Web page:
refer to software or hardware.

One private investigator interviewed by CNET News.com, Skipp Porteous

of Sherlock Investigations in New York, said he believed the FBI

planted a physical bug somewhere in the Nextel handset and did not

remotely activate the microphone.

"They had to have physical possession of the phone to do it," Porteous

said. "There are several ways that they could have gotten physical

possession. Then they monitored the bug from fairly near by."

But other experts thought microphone activation is the more likely

scenario, mostly because the battery in a tiny bug would not have

lasted a year and because court documents say the bug works anywhere

"within the United States"--in other words, outside the range of a

nearby FBI agent armed with a radio receiver.

In addition, a paranoid Mafioso likely would be suspicious of any ploy

to get him to hand over a cell phone so a bug could be planted. And

Kolodner's affidavit seeking a court order lists Ardito's phone number,

his 15-digit International Mobile Subscriber Identifier, and lists

Nextel Communications as the service provider, all of which would be

unnecessary if a physical bug were being planted.

A BBC article from 2004 reported that intelligence agencies routinely

employ the remote-activation method. "A mobile sitting on the desk of a

politician or businessman can act as a powerful, undetectable bug," the

article said, "enabling them to be activated at a later date to pick up

sounds even when the receiver is down."

For its part, Nextel said through spokesman Travis Sowders: "We're not

aware of this investigation, and we weren't asked to participate."

Other mobile providers were reluctant to talk about this kind of

surveillance. Verizon Wireless said only that it "works closely with

law enforcement and public safety officials. When presented with

legally authorized orders, we assist law enforcement in every way

possible."

A Motorola representative said that "your best source in this case

would be the FBI itself." Cingular, T-Mobile, and the CTIA trade

association did not immediately respond to requests for comment.

Mobsters: The surveillance vanguard

This isn't the first time the federal government has pushed at the

limits of electronic surveillance when investigating reputed mobsters.

In one case involving Nicodemo S. Scarfo, the alleged mastermind of a

loan shark operation in New Jersey, the FBI found itself thwarted when

Scarfo used Pretty Good Privacy software (PGP) to encode confidential

business data.

So with a judge's approval, FBI agents repeatedly snuck into Scarfo's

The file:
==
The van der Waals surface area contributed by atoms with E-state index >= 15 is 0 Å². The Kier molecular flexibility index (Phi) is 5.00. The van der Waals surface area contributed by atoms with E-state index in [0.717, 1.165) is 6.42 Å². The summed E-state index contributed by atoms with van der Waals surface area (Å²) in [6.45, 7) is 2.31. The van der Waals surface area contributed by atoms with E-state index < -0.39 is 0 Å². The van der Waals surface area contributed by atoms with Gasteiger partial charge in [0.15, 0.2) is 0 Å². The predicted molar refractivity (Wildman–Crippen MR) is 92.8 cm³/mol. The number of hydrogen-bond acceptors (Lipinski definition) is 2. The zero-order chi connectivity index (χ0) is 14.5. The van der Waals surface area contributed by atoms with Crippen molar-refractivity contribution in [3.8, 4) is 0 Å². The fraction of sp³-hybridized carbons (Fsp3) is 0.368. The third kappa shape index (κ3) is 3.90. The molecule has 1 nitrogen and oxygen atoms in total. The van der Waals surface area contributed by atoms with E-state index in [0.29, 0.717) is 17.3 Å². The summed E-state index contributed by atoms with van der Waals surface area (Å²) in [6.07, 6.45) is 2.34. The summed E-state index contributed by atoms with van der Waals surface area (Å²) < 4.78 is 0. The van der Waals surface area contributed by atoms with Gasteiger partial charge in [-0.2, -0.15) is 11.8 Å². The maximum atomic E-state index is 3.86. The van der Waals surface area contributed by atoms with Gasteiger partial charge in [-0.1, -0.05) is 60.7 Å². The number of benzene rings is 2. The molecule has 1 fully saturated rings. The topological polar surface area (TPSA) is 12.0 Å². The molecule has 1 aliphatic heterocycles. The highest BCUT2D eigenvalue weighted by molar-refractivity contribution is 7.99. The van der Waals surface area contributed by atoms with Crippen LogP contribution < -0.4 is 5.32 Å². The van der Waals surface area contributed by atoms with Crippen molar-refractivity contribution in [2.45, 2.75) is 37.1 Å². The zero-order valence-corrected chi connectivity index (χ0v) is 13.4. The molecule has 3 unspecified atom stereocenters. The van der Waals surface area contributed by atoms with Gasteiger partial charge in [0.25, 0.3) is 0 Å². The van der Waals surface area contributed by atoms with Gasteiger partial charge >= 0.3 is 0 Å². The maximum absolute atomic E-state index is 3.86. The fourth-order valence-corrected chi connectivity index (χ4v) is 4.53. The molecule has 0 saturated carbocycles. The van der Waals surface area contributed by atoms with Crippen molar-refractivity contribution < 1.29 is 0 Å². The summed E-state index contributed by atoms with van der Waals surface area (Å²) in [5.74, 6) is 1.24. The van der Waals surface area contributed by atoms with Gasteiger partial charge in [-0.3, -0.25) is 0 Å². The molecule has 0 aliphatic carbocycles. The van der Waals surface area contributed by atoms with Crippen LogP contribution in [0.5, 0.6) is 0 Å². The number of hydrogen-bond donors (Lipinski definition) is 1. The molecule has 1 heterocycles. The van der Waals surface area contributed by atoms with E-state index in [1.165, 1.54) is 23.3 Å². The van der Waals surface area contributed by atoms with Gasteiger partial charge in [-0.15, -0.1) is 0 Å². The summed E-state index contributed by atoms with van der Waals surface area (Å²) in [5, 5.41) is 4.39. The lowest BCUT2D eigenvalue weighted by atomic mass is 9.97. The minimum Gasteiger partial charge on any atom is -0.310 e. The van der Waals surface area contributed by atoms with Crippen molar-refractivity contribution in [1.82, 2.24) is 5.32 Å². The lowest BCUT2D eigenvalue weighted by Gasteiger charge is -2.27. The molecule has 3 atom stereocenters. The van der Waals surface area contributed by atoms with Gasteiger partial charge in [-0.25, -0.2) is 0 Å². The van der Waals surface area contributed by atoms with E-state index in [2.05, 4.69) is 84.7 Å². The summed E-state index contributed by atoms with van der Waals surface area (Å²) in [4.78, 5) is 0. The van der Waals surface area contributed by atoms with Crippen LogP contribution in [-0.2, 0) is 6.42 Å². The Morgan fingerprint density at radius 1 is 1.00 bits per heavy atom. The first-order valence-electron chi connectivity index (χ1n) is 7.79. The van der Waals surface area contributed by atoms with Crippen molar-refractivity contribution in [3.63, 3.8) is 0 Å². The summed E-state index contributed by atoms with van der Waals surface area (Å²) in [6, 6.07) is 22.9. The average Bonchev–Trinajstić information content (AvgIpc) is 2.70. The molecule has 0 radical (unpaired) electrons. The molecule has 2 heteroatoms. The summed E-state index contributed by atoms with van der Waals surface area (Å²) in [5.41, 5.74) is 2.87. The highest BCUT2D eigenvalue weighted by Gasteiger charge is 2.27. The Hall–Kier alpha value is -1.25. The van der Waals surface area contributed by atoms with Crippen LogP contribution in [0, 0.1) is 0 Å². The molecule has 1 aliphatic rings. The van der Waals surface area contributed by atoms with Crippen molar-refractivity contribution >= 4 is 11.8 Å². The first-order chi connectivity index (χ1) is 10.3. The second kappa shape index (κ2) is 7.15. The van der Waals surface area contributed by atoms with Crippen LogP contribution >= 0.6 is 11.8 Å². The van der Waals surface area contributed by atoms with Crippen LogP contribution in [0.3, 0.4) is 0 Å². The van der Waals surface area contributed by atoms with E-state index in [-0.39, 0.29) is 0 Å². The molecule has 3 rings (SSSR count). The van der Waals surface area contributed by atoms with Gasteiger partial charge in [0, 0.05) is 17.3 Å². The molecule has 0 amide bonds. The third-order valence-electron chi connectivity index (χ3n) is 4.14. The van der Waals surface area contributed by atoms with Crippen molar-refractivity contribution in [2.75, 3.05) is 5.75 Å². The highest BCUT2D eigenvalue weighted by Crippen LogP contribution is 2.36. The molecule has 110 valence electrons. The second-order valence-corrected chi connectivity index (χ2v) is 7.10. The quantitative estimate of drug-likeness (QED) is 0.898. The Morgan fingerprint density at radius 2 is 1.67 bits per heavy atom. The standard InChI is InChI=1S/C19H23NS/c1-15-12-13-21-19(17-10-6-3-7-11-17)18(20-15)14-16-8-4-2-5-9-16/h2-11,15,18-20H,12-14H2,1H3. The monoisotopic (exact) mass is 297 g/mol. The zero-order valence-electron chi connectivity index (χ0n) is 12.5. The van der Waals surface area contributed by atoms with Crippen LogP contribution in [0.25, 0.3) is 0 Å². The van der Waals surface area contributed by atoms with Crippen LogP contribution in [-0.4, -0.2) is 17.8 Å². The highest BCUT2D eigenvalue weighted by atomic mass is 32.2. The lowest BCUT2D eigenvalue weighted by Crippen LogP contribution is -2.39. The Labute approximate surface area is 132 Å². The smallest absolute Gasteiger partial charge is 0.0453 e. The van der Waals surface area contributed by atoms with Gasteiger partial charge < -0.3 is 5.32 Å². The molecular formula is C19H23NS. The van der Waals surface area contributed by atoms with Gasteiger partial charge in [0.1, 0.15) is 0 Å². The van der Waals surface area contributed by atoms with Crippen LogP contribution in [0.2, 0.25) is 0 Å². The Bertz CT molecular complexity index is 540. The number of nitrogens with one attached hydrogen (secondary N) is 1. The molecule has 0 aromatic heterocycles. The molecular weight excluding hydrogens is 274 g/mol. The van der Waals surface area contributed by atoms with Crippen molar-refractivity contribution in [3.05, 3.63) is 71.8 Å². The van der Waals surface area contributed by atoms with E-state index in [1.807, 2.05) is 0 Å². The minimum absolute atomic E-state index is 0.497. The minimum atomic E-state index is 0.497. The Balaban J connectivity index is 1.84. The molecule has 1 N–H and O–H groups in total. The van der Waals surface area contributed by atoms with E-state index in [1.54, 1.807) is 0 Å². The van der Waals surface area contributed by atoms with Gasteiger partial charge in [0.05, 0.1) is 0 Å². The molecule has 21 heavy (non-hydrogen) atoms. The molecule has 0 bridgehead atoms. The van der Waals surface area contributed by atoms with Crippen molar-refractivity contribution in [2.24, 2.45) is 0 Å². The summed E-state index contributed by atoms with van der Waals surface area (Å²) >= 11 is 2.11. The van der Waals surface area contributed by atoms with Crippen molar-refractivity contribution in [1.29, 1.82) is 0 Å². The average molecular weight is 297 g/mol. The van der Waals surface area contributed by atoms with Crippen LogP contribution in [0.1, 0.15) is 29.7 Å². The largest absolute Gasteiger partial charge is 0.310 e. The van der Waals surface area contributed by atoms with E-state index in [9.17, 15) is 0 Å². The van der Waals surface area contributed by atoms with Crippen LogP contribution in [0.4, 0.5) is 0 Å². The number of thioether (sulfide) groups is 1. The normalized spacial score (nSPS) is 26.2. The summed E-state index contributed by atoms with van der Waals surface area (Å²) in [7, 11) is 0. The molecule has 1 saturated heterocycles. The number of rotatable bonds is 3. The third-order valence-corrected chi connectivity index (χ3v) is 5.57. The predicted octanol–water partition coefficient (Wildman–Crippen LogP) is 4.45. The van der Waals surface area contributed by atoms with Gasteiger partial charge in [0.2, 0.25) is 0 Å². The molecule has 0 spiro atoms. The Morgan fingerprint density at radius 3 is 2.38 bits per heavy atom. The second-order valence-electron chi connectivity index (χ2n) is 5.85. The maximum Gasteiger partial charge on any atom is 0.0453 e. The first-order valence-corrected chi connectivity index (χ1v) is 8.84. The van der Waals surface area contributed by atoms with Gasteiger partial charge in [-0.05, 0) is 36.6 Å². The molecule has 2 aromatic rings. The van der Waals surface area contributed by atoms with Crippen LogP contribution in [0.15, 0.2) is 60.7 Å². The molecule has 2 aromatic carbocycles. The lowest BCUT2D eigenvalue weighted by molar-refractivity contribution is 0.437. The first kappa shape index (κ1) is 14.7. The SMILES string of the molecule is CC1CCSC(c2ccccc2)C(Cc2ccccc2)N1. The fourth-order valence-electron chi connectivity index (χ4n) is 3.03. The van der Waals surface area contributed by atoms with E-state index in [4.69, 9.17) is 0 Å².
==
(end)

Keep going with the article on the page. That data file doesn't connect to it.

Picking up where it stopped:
business to plant a keystroke logger and monitor its output.

Like Ardito's lawyers, Scarfo's defense attorneys argued that the

then-novel technique was not legal and that the information gleaned

through it could not be used. Also like Ardito, Scarfo's lawyers lost

when a judge ruled in January 2002 that the evidence was admissible.

This week, Judge Kaplan in the southern district of New York concluded

that the "roving bugs" were legally permitted to capture hundreds of

hours of conversations because the FBI had obtained a court order and

alternatives probably wouldn't work.

The FBI's "applications made a sufficient case for electronic

surveillance," Kaplan wrote. "They indicated that alternative methods

of investigation either had failed or were unlikely to produce results,

in part because the subjects deliberately avoided government

surveillance."

Bill Stollhans, president of the Private Investigators Association of

Virginia, said such a technique would be legally reserved for police

armed with court orders, not private investigators.

There is "no law that would allow me as a private investigator to use

that type of technique," he said. "That is exclusively for law

enforcement. It is not allowable or not legal in the private sector.

No client of mine can ask me to overhear telephone or strictly oral

conversations."

Surreptitious activation of built-in microphones by the FBI has been

done before. A 2003 lawsuit revealed that the FBI was able to

surreptitiously turn on the built-in microphones in automotive systems

like General Motors' OnStar to snoop on passengers' conversations.

When FBI agents remotely activated the system and were listening in,

passengers in the vehicle could not tell that their conversations were

being monitored.

Malicious hackers have followed suit. A report last year said Spanish

authorities had detained a man who wrote a Trojan horse that secretly

activated a computer's video camera and forwarded him the recordings.